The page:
Amazon is quickly becoming a key retail platform for nearly all brand owners. Similarly, Facebook ads are often a critical part of any online advertising campaign and Facebook’s Marketplace is quickly gaining in importance. However, as many brand owners can attest, it can be hard to monitor who is selling branded merchandise improperly or misusing trademarks or copyrighted content at these sites.
Amazon recently re-launched its Brand Registry to address these concerns and help brand owners police counterfeits and unauthorized uses of their marks and copyrighted content at the site. Benefits of the Brand Registry include increased control over how the owner’s goods appear at the Amazon website, including product titles, descriptions, and images. Once a brand owner has signed up for the Brand Registry, Amazon provides text and image search tools to help the owner identify and remove infringing and counterfeit listings. Complaints filed through the Brand Registry should also lead to permanent suspension of unauthorized seller accounts more quickly.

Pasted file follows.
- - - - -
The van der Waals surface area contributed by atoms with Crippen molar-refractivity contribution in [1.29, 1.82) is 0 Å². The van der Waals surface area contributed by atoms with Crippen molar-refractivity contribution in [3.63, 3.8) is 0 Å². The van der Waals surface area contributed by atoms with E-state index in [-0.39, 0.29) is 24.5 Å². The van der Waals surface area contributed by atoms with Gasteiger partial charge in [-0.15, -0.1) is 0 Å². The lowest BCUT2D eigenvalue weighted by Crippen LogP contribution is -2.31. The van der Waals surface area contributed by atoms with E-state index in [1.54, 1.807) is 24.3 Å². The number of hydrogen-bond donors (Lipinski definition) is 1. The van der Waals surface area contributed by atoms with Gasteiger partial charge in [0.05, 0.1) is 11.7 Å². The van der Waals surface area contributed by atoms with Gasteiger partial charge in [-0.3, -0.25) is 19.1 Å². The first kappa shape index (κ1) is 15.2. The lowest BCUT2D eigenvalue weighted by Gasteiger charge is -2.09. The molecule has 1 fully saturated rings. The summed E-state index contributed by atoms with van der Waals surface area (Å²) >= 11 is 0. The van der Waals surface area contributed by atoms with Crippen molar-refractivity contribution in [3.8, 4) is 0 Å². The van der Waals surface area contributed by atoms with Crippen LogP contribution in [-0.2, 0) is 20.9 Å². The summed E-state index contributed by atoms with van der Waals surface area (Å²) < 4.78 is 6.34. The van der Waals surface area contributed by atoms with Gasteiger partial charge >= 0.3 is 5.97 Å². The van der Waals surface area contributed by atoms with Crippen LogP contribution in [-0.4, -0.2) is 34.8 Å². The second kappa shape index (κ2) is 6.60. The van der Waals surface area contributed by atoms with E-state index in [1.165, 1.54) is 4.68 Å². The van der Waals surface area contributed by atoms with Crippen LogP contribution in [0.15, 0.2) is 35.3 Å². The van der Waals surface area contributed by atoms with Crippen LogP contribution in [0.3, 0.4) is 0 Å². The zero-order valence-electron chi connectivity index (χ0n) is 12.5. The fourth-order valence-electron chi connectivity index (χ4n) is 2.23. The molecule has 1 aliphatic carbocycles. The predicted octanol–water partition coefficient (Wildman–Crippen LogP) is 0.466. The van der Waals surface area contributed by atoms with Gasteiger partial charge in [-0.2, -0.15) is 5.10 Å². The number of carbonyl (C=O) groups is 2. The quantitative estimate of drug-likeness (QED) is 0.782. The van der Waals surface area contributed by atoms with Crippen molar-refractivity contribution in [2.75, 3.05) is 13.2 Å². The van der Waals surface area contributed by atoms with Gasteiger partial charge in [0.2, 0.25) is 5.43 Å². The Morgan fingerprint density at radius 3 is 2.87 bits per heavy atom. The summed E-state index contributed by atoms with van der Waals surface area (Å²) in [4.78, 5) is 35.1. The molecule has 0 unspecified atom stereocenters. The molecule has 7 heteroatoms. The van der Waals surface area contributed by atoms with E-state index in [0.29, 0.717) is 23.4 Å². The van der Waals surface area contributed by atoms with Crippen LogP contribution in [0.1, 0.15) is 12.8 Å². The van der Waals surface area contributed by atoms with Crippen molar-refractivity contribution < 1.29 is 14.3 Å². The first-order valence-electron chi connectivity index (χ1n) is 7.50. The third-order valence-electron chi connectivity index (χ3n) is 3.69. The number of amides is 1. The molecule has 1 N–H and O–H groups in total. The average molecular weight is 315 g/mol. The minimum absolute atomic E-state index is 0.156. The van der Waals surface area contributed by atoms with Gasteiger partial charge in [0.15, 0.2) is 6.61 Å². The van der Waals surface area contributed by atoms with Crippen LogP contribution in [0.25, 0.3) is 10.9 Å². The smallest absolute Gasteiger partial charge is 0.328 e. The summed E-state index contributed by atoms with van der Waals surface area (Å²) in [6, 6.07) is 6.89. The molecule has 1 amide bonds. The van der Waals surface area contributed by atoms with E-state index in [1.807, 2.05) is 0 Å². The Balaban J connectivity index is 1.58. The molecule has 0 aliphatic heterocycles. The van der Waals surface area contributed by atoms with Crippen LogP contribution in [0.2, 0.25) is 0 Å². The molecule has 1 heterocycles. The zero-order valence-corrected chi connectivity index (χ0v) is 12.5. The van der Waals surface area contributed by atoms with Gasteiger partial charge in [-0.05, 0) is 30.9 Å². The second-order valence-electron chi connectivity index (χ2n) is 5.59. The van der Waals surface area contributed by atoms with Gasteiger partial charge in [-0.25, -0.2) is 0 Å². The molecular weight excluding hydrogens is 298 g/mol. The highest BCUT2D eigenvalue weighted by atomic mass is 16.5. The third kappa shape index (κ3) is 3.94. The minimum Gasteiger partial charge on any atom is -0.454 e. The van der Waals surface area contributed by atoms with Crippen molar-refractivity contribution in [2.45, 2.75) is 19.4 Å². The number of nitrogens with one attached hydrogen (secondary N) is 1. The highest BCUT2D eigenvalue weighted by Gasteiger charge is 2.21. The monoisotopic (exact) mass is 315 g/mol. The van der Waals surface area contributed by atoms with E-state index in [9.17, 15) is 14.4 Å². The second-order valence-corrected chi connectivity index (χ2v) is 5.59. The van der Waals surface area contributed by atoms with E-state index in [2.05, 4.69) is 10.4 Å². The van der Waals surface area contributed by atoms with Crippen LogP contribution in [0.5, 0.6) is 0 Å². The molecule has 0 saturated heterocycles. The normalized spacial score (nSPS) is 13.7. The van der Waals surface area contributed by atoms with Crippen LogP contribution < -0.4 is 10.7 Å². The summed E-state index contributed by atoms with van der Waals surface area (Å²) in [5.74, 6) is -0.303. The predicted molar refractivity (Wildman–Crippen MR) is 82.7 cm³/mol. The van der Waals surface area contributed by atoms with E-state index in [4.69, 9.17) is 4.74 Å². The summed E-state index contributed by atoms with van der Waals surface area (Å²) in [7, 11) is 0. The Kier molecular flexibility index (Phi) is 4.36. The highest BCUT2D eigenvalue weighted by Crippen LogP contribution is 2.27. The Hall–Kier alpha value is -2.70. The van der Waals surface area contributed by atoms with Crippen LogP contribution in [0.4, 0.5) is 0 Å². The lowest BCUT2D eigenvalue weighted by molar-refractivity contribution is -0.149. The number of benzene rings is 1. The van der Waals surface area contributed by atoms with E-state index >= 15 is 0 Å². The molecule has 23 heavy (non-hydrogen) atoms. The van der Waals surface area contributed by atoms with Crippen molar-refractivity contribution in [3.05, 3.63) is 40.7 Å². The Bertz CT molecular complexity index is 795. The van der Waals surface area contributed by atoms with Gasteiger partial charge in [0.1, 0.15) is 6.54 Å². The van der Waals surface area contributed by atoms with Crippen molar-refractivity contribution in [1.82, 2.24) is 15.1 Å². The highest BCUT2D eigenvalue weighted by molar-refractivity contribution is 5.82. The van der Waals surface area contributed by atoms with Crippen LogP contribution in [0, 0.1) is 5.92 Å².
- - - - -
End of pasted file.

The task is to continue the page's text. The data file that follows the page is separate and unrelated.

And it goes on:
Facebook has introduced its Commerce & Ads IP Tool to assist brand owners in monitoring the Facebook Marketplace and use of their trademarks in Facebook ads. Registered users of Facebook’s tool are able to search Facebook across all ads and Marketplace listings, not just those that might appear in their own feed or local area, to identify unauthorized, infringing, and counterfeit uses of their registered trademarks and other intellectual property.
However, both platforms have a major limitation – not only do they restrict participation to brand owners with registered trademark rights, ignoring common law protections that may exist, but both Amazon and Facebook only allow brand owners to sign up with their monitoring platforms if they possess a “standard character” or “word mark” trademark registration. Neither Brand Registry nor Facebook’s Commerce & Ads IP Tool accept registrations for stylized marks, even those that include a word or phrase that is separately registered as a standard-character mark.
For brand owners without registered rights in standard-character marks, Amazon and Facebook will continue to accept complaints, but response times are typically slower and brand owners will lack access to the additional search and monitoring tools offered to registered users of the Brand Registry or Commerce & Ads IP Tool.
Given these limitations, any owners who have not yet secured a standard-character registration of their trademarks but wish to take advantage of the enhanced enforcement tools now offered by both Facebook and Amazon should consider filing trademark applications for their word marks.